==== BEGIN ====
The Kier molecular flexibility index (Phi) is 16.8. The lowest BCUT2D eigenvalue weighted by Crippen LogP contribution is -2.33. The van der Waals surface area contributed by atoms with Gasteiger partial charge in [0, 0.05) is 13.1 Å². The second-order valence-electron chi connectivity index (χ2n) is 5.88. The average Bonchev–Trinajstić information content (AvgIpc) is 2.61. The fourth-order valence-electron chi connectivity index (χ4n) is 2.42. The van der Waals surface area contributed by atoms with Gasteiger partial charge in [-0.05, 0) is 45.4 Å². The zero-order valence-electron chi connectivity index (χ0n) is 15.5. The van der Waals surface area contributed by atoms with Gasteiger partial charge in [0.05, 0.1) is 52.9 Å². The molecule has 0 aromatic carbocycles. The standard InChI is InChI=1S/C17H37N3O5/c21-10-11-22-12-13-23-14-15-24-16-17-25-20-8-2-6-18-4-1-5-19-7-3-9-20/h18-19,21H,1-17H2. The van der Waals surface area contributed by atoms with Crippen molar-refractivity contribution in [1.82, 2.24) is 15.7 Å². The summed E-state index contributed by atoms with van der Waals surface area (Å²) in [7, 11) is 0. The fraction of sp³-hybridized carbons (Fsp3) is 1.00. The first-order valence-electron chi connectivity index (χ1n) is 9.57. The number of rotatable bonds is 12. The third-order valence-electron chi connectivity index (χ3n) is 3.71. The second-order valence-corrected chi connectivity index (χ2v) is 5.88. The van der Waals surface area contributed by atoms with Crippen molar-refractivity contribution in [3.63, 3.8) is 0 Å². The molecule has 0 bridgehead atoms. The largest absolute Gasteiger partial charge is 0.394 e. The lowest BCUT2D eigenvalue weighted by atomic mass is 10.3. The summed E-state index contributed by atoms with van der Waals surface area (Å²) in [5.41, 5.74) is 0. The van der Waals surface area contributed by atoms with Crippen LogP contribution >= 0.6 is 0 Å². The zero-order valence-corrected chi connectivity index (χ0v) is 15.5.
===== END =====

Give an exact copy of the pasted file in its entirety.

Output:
The Kier molecular flexibility index (Phi) is 16.8. The lowest BCUT2D eigenvalue weighted by Crippen LogP contribution is -2.33. The van der Waals surface area contributed by atoms with Gasteiger partial charge in [0, 0.05) is 13.1 Å². The second-order valence-electron chi connectivity index (χ2n) is 5.88. The average Bonchev–Trinajstić information content (AvgIpc) is 2.61. The fourth-order valence-electron chi connectivity index (χ4n) is 2.42. The van der Waals surface area contributed by atoms with Gasteiger partial charge in [-0.05, 0) is 45.4 Å². The zero-order valence-electron chi connectivity index (χ0n) is 15.5. The van der Waals surface area contributed by atoms with Gasteiger partial charge in [0.05, 0.1) is 52.9 Å². The molecule has 0 aromatic carbocycles. The standard InChI is InChI=1S/C17H37N3O5/c21-10-11-22-12-13-23-14-15-24-16-17-25-20-8-2-6-18-4-1-5-19-7-3-9-20/h18-19,21H,1-17H2. The van der Waals surface area contributed by atoms with Crippen molar-refractivity contribution in [1.82, 2.24) is 15.7 Å². The summed E-state index contributed by atoms with van der Waals surface area (Å²) in [7, 11) is 0. The fraction of sp³-hybridized carbons (Fsp3) is 1.00. The first-order valence-electron chi connectivity index (χ1n) is 9.57. The number of rotatable bonds is 12. The third-order valence-electron chi connectivity index (χ3n) is 3.71. The second-order valence-corrected chi connectivity index (χ2v) is 5.88. The van der Waals surface area contributed by atoms with Crippen molar-refractivity contribution in [3.63, 3.8) is 0 Å². The molecule has 0 bridgehead atoms. The largest absolute Gasteiger partial charge is 0.394 e. The lowest BCUT2D eigenvalue weighted by atomic mass is 10.3. The summed E-state index contributed by atoms with van der Waals surface area (Å²) in [5.41, 5.74) is 0. The van der Waals surface area contributed by atoms with Crippen LogP contribution >= 0.6 is 0 Å². The zero-order valence-corrected chi connectivity index (χ0v) is 15.5.